Overall, it is concluded that the evidence for an effect of vitamin D on cognitive performance/decline, depression or brain volume is insufficient to formulate disease specific cut-off values for vitamin D intake or 25(OH)D status. However, given the high prevalence of 25(OH)D concentrations <50 nmol/L we do call for a more active promotion of the current vitamin D intake recommendations.

    Food preference and intake in response to ambient odours in overweight and normal-weight females
    Zoon, H.F.A. ; He, W. ; Wijk, R.A. de; Graaf, C. de; Boesveldt, S. - \ 2014
    Physiology and Behavior 133 (2014). - ISSN 0031-9384 - p. 190 - 196.
    cephalic phase responses - cue exposure - unrestrained eaters - eating behavior - external cues - appetite - humans - perception - obesity - brain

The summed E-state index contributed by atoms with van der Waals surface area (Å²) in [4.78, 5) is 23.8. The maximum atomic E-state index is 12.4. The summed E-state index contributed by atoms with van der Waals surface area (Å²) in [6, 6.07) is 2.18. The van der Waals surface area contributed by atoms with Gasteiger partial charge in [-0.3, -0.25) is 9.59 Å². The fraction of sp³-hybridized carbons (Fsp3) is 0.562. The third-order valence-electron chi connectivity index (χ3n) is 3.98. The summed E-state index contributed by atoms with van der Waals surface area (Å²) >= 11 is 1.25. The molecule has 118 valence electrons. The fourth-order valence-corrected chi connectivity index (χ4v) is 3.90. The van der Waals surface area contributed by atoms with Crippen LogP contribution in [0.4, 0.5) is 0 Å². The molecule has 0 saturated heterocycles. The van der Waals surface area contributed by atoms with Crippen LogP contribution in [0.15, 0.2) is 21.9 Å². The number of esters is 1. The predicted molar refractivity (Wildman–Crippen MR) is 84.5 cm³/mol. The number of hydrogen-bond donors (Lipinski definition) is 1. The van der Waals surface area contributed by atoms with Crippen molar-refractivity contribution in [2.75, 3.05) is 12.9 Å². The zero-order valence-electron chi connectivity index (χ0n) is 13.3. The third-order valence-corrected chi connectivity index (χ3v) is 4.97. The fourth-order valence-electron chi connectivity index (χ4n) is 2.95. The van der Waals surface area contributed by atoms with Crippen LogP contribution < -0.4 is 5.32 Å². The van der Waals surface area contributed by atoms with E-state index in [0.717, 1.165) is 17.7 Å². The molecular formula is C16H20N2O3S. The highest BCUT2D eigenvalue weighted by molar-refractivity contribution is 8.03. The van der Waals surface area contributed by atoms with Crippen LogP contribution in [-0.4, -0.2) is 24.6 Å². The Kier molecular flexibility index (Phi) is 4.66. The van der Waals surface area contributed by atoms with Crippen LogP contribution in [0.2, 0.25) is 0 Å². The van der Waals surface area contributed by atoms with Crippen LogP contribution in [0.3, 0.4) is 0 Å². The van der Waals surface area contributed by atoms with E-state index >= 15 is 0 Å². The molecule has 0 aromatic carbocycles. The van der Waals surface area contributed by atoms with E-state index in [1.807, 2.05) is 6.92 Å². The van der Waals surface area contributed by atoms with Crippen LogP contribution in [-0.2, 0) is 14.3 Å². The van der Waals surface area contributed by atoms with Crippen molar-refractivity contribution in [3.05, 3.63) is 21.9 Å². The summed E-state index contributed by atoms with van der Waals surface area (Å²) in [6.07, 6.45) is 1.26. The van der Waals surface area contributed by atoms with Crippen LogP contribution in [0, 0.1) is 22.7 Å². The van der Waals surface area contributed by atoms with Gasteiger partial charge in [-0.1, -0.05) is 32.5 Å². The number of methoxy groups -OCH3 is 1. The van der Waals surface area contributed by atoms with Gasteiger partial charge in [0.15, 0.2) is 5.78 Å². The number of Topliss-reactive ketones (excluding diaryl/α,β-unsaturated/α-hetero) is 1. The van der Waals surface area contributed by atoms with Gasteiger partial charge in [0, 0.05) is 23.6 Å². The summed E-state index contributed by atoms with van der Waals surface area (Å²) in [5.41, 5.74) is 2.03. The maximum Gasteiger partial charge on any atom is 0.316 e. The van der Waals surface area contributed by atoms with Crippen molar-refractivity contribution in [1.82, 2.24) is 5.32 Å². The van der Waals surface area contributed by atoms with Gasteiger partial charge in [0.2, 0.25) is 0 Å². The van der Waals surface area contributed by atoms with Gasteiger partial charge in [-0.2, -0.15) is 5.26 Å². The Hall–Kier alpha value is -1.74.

In our food abundant environment, food cues play an important role in the regulation of energy intake. Odours can be considered as external cues that can signal energy content in the anticipatory phase of eating. This study aims to determine whether exposure to olfactory cues associated with energy dense foods leads to increased food intake and greater preference for energy-dense foods. In addition, we assessed whether BMI and hunger state modulated this effect. Twenty-five overweight (mean BMI: 31.3 kg/m2, S.E.: 0.6) and 25 normal-weight (mean BMI: 21.9 kg/m2, S.E.: 0.4) females, matched on age and restraint score, participated. In 6 separate sessions they were exposed to odours of three different categories (signalling non-food, high-energy food and low-energy food) in two motivational states (hungry and satiated). After 10 min of exposure food preference was assessed with a computerized two-item forced choice task and after 20 min a Bogus Taste Test was used to determine energy intake (kcal and g). In a hungry state, the participants ate more (p <.001) and preferred high-energy products significantly more often (p <.001) when compared to the satiated state. A trend finding for the interaction between hunger and BMI suggested that the food preference of overweight participants was less affected by their internal state (p = .068). Neither energy intake (kcal: p = .553; g: p = .683) nor food preference (p = .280) was influenced by ambient exposure to odours signalling different categories. Future studies need to explore whether food odours can indeed induce overeating. More insight is needed regarding the possible influence of context (e.g. short exposure duration, large variety of food) and personality traits (e.g. restraint, impulsive) on odour-induced overeating.